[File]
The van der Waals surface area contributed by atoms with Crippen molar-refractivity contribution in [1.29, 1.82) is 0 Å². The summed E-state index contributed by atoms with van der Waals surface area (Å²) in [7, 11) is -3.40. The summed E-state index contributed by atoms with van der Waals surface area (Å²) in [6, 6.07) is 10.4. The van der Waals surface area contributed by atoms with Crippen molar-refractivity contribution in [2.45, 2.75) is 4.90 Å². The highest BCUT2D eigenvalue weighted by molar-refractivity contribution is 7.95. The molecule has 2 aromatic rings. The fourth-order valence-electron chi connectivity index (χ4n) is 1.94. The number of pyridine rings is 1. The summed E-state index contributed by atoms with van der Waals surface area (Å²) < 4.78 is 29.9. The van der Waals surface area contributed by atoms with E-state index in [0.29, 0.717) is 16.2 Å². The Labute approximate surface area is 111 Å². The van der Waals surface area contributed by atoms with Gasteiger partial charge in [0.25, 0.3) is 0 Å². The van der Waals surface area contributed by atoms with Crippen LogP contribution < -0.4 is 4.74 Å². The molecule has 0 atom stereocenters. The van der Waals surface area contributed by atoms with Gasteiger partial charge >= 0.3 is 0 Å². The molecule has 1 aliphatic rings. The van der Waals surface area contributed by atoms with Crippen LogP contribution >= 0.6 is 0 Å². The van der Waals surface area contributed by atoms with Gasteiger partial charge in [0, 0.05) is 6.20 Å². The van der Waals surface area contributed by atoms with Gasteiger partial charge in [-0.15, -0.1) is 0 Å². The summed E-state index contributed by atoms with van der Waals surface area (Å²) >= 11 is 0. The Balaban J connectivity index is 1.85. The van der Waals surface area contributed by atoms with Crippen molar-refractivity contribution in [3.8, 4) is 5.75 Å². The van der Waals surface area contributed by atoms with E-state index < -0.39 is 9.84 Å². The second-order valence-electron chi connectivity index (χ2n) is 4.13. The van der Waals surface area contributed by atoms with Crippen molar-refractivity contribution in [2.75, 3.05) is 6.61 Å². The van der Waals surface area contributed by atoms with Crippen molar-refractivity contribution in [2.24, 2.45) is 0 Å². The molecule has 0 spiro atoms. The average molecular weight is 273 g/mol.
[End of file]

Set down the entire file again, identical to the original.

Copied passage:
The van der Waals surface area contributed by atoms with Crippen molar-refractivity contribution in [1.29, 1.82) is 0 Å². The summed E-state index contributed by atoms with van der Waals surface area (Å²) in [7, 11) is -3.40. The summed E-state index contributed by atoms with van der Waals surface area (Å²) in [6, 6.07) is 10.4. The van der Waals surface area contributed by atoms with Crippen molar-refractivity contribution in [2.45, 2.75) is 4.90 Å². The highest BCUT2D eigenvalue weighted by molar-refractivity contribution is 7.95. The molecule has 2 aromatic rings. The fourth-order valence-electron chi connectivity index (χ4n) is 1.94. The number of pyridine rings is 1. The summed E-state index contributed by atoms with van der Waals surface area (Å²) < 4.78 is 29.9. The van der Waals surface area contributed by atoms with E-state index in [0.29, 0.717) is 16.2 Å². The Labute approximate surface area is 111 Å². The van der Waals surface area contributed by atoms with Gasteiger partial charge in [0.25, 0.3) is 0 Å². The van der Waals surface area contributed by atoms with Crippen LogP contribution < -0.4 is 4.74 Å². The molecule has 0 atom stereocenters. The van der Waals surface area contributed by atoms with Gasteiger partial charge >= 0.3 is 0 Å². The molecule has 1 aliphatic rings. The van der Waals surface area contributed by atoms with Crippen LogP contribution >= 0.6 is 0 Å². The van der Waals surface area contributed by atoms with Gasteiger partial charge in [0, 0.05) is 6.20 Å². The van der Waals surface area contributed by atoms with Gasteiger partial charge in [-0.15, -0.1) is 0 Å². The summed E-state index contributed by atoms with van der Waals surface area (Å²) >= 11 is 0. The Balaban J connectivity index is 1.85. The van der Waals surface area contributed by atoms with Crippen molar-refractivity contribution in [3.8, 4) is 5.75 Å². The van der Waals surface area contributed by atoms with E-state index < -0.39 is 9.84 Å². The second-order valence-electron chi connectivity index (χ2n) is 4.13. The van der Waals surface area contributed by atoms with Crippen molar-refractivity contribution in [2.75, 3.05) is 6.61 Å². The van der Waals surface area contributed by atoms with Crippen molar-refractivity contribution in [2.24, 2.45) is 0 Å². The molecule has 0 spiro atoms. The average molecular weight is 273 g/mol.